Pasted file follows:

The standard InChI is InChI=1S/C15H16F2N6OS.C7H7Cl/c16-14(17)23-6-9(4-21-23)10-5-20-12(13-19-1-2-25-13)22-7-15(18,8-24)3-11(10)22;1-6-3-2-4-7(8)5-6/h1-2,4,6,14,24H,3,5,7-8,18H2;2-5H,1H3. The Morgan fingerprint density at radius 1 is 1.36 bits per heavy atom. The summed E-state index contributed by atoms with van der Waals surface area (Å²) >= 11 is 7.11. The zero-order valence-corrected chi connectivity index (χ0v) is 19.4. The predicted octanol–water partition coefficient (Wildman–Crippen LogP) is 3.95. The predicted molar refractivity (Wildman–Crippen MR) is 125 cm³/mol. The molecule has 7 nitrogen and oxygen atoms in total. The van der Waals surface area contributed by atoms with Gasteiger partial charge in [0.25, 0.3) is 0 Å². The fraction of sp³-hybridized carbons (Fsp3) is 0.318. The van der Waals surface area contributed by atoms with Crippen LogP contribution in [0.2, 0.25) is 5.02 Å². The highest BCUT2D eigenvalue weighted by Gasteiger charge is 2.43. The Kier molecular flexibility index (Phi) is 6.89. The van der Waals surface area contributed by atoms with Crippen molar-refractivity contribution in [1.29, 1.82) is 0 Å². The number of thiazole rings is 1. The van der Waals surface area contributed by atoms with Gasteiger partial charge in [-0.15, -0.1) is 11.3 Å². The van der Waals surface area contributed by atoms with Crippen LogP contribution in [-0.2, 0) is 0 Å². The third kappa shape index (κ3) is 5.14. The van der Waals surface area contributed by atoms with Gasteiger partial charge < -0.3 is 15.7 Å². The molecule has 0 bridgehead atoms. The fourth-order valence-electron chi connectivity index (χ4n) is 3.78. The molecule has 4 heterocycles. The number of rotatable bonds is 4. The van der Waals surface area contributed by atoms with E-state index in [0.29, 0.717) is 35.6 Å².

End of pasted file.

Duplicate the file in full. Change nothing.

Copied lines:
The standard InChI is InChI=1S/C15H16F2N6OS.C7H7Cl/c16-14(17)23-6-9(4-21-23)10-5-20-12(13-19-1-2-25-13)22-7-15(18,8-24)3-11(10)22;1-6-3-2-4-7(8)5-6/h1-2,4,6,14,24H,3,5,7-8,18H2;2-5H,1H3. The Morgan fingerprint density at radius 1 is 1.36 bits per heavy atom. The summed E-state index contributed by atoms with van der Waals surface area (Å²) >= 11 is 7.11. The zero-order valence-corrected chi connectivity index (χ0v) is 19.4. The predicted octanol–water partition coefficient (Wildman–Crippen LogP) is 3.95. The predicted molar refractivity (Wildman–Crippen MR) is 125 cm³/mol. The molecule has 7 nitrogen and oxygen atoms in total. The van der Waals surface area contributed by atoms with Gasteiger partial charge in [0.25, 0.3) is 0 Å². The fraction of sp³-hybridized carbons (Fsp3) is 0.318. The van der Waals surface area contributed by atoms with Crippen LogP contribution in [0.2, 0.25) is 5.02 Å². The highest BCUT2D eigenvalue weighted by Gasteiger charge is 2.43. The Kier molecular flexibility index (Phi) is 6.89. The van der Waals surface area contributed by atoms with Crippen molar-refractivity contribution in [1.29, 1.82) is 0 Å². The number of thiazole rings is 1. The van der Waals surface area contributed by atoms with Gasteiger partial charge in [-0.15, -0.1) is 11.3 Å². The van der Waals surface area contributed by atoms with Crippen LogP contribution in [-0.2, 0) is 0 Å². The third kappa shape index (κ3) is 5.14. The van der Waals surface area contributed by atoms with Gasteiger partial charge < -0.3 is 15.7 Å². The molecule has 0 bridgehead atoms. The fourth-order valence-electron chi connectivity index (χ4n) is 3.78. The molecule has 4 heterocycles. The number of rotatable bonds is 4. The van der Waals surface area contributed by atoms with E-state index in [0.29, 0.717) is 35.6 Å².